Oh. My. God. A new writer? This means I can actually slack off a bit and not rush anything out the door? Fuck yeah, baby. Welcome Anthony to the
Can't tell the difference between us? Well one way you can tell is I'm the one who keeps bitching about a bad movie (though this is the last part) before I return to regularly scheduled apocalyptic stories...though both of us seem to be covering our own variant of the end of days...
................or there's the fact that I point myself out at the beginning of every post I do [...with this retarded style]
As stated, this is the final part of my LotD hate-fest. I had this ready for a while and just wanted it out, plus I'm typing this on a Thursday, knowing full well I won't be able to do much writing until at least Sunday night. So rather than try to pound something out for either MDZ of BGIv3, Ill just wrap this saga up and give myself more time to trudge through the slow parts I've written myself into.
For the record: I found that I hate this movie all the more ever since I took the time to nitpick everything wrong with it. Things that I previously didn't notice/care about came to light as I progressed and made me resent Romero all the more for it. It just made me bitter at how much of a missed opportunity this was. I never thought that I'd ever sympathize with Star Wars fans in any way, but this movie was Romero's Phantom Menace.
[Why LAND OF THE DEAD sucked pt.5]
Could this movie be salvaged? Tough call cuz I went back and watched the opening again. It presents a decent premise at the onset but it trips over itself with needless bullshit. Take away Dead Reckoning and you get a bit more even fight and reason to be fearful in the opening. While not vital, it would be a big fucking plus if Charlie wasn't a retard. If you want to keep him distinguished with the way his face was, fine, but making him retarded was overkill. Again, microcosm; trying too hard to get a theme and struggle across that it ends up looking dumb and pretentious.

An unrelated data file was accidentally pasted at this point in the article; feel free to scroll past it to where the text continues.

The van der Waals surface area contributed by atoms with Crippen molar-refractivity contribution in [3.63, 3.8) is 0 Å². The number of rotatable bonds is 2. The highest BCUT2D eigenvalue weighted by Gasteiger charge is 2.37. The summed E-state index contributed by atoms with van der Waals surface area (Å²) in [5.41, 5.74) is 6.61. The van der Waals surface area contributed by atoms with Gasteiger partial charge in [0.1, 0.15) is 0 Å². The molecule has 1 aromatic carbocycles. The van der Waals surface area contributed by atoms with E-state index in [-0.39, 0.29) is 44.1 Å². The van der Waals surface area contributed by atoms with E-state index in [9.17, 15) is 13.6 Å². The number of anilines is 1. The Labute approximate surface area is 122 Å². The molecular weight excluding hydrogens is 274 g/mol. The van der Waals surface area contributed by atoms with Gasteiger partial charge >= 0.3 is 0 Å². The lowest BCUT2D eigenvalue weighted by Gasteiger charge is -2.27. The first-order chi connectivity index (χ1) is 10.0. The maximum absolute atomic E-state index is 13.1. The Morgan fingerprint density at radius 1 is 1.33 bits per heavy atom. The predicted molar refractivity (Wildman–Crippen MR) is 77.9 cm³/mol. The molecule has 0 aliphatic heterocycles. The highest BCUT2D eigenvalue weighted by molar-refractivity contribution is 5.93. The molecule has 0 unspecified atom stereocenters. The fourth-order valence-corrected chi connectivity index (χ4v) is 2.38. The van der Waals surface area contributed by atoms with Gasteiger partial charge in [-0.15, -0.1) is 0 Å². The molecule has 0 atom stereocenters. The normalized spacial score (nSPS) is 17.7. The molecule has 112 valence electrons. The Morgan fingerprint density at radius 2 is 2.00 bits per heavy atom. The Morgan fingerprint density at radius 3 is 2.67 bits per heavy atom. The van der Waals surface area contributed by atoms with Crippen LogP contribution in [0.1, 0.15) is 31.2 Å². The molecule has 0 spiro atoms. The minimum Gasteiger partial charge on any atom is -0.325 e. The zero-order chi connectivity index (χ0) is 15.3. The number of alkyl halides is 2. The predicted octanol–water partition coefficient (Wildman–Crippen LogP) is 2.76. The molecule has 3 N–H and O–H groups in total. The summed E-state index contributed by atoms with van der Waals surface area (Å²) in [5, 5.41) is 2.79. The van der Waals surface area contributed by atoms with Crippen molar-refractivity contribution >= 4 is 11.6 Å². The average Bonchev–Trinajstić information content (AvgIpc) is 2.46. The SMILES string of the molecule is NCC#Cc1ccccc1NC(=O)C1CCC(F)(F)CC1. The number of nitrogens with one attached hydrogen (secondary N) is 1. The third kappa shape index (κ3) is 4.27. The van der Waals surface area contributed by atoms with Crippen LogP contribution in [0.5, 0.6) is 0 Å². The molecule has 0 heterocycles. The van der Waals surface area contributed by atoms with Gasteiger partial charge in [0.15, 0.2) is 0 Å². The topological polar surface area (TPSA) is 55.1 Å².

Let's make Charlie, not a retard, but maybe a bit more grizzled. His face looking like shit could signify the fact that he and Riley have been through a lot together during the zombie apocalypse without getting into too much detail. It also makes him more competent sounding. The movie makes him out to be somewhat important, when he was about as useful as the fat guy later on. He is to this movie what Jar-Jar was to the Star Wars prequels.
As for Fiddlers Green, if you're going to present something seemingly invincible and then show how it falls, you need to give a more plausible downfall. The chain link fence falling in under 30 seconds? The river having absolutely no fortifications? The armed soldiers and Nazi security having absolutely no screen time after the undead breach FG, thus inferring that they had no prepared response in the event of zombies? Complete rubbish. Fiddlers Green was presented as a well established haven from the zombie apocalypse, and yet the zombies didn't even need to be halfway intelligent to infiltrate; any decent sized horde would waltz right through.
Give us plausible cracks in the foundation of FG! Maybe the system keeping the electric fences working is slowly breaking down and you just don't have the resources to keep it up forever. How bout something happens to the river; it raises too high and starts breaking down the surrounding defenses (that should be in place) or it lowers granting easier access for outside threats. And if you're feeling daring enough: The never ending hordes of zombies are constantly outside the gates and the manpower required to keep them at bay forever is dwindling as are the supplies required for them to do their jobs.
Hell, I mentioned earlier that Safe Haven was the less stupid variant of Fiddlers Green. For that place, it's protected on all sides by giant walls comprised of debris. The long term issue for that is there is no safe or intelligent way to perform the necessary maintenance on the walls from the outside. The defenses were constructed in a hurry as a last bastion for humanity at the onset of the zombie apocalypse. The penalty for such a desperate job is it slowly rots from the outside with no adequate way to repair.
Safe Haven having a defense that is breaking down, and can only be patched and never really fixed, allows me (the author) to introduce zombie related tension to the city in a way that doesn't require any hand waving or the audience to have any suspension of disbelief.
But you can change all that and still have one thing dragging down this movie in a big way. Let's go back to the central conflict in this movie, the main issue driving the humans. Cholo is threatening to shoot missiles at the Green and Riley is leading the charge to stop him because a lot of POOR people might get hurt. You know what's missing from that last sentence? Any mention of the living fucking dead!